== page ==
6.3. Cross-correlating the LOFAR-EoR data with other data sets
Given the challenges and uncertainties involved in measuring the redshifted 21cm signal from the EoR, it is vital to corroborate this result with other probes of the EoR. Namely, other astrophysical data that probe the EoR signal. The list of such data is long but here we focus on the most promising two such probes: CMB maps and high redshift galaxy catalogs.
The CMB photons are scattered by the free electrons released during the reionization process. This scattering produces anti-correlation between the CMB signal and the EoR through a number of physical processes. This has been studied in recent years by a number of groups [7, 3, 47, 95, 93, 174, 197, 198, 199]. Figure 26 shows a slice through reionization history of the 21cm signal (top panel) and the so called kinematic Sunyaev-Zeldovich effect which reflects the effect of reionization on the CMB photons (bottom panel) as time evolves [148, 195, 193, 194]. Notice the clear anti-correlation between the two maps. However, whereas the 21cm data store the redshift information in them the actual CMB data do not, instead they are sensitive to an integral of the map in the bottom panel over time (redshift). In both cases many instrumental, foreground and background effects might hamper the anti-correlation analysis.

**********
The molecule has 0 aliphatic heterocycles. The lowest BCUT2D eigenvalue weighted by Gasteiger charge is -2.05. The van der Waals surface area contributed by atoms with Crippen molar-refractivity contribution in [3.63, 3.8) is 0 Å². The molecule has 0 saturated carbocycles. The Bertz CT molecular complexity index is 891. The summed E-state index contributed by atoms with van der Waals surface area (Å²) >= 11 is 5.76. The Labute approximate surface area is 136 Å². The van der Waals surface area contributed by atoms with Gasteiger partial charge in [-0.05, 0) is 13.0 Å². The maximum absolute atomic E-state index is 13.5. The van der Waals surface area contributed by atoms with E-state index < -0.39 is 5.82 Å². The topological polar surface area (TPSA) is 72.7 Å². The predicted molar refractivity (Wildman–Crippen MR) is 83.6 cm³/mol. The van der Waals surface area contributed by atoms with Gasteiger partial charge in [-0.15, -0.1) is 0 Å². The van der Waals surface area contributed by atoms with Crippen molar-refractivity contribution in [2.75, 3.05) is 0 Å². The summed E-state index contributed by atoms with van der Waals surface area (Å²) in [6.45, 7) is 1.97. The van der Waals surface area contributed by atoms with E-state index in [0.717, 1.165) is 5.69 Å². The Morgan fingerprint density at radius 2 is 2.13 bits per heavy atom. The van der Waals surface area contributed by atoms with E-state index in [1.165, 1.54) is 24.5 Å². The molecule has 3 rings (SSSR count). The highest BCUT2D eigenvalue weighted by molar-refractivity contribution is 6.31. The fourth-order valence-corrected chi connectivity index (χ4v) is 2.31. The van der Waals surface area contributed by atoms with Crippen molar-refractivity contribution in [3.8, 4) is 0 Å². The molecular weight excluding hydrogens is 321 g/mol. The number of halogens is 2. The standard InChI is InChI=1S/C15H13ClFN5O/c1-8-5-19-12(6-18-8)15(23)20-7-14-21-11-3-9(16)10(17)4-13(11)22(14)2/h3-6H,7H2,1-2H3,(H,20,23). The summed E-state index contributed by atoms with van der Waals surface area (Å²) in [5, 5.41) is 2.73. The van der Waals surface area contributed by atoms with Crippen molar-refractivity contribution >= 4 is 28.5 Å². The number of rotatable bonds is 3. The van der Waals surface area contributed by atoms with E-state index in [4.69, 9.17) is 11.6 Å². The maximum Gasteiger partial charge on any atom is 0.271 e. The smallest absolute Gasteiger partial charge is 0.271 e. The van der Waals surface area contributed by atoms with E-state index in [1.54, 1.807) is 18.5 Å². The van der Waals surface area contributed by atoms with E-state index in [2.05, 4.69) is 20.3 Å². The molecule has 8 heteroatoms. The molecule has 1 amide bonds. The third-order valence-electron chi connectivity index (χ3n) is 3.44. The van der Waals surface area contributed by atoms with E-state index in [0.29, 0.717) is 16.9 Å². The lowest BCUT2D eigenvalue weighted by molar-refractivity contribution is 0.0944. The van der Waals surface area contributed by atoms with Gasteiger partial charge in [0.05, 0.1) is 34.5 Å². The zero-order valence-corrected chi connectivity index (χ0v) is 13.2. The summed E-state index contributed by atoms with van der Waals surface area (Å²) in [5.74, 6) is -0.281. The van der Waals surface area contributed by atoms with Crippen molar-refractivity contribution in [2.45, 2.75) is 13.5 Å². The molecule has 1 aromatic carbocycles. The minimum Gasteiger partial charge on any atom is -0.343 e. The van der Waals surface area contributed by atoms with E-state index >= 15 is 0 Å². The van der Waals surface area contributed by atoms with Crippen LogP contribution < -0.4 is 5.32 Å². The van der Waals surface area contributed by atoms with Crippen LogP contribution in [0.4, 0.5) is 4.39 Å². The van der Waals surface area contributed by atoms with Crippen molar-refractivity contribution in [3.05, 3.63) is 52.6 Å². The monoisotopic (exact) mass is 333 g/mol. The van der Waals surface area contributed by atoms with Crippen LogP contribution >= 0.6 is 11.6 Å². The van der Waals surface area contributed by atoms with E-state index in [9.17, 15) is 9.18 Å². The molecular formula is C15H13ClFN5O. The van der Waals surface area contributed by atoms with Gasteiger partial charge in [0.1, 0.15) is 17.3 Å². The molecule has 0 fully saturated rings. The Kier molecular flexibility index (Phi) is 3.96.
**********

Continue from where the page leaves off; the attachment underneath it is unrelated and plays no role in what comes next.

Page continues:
Figure 26. A slice through a simulated reionization history of the the cosmological 21cm signal (top panel) and the so called kinematic Sunyaev-Zeldovich effect which reflects the effect of reionization on the CMB photons (bottom panel) as time evolves [148, 195, 193, 194]. The expected anti-correlation between the two phenomena is patently clear. Unfortunately however, the CMB data stores no redshift (time) information and the actual map that one gets is the integral of the lower panel over redshift (time), which will make the anti-correlation more challenging to detect. This Figure is taken from .
Of special interest here are the CMB data expected to be collected by the Planck satellite, which will have a resolution comparable to the LOFAR core and, since it is an all-sky survey, will probe the same regions as the LOFAR-EoR project.
The other interesting data will come from high z galaxies and quasars. These objects harbor the sources of ionization and are located at the center of the ionization bubbles. Hence, they are expected to anti-correlate with the EoR signal. Currently, a large amount of effort is being put into gathering possible galaxy candidates at high redshifts, e.g., Lyman- emitters and Z, Y and J-bands drop outs, etc. Recent studies have shown that the anti-correlation signal will be detectable provided the number of galaxies in the regions with EoR observations is significant (e.g. see ).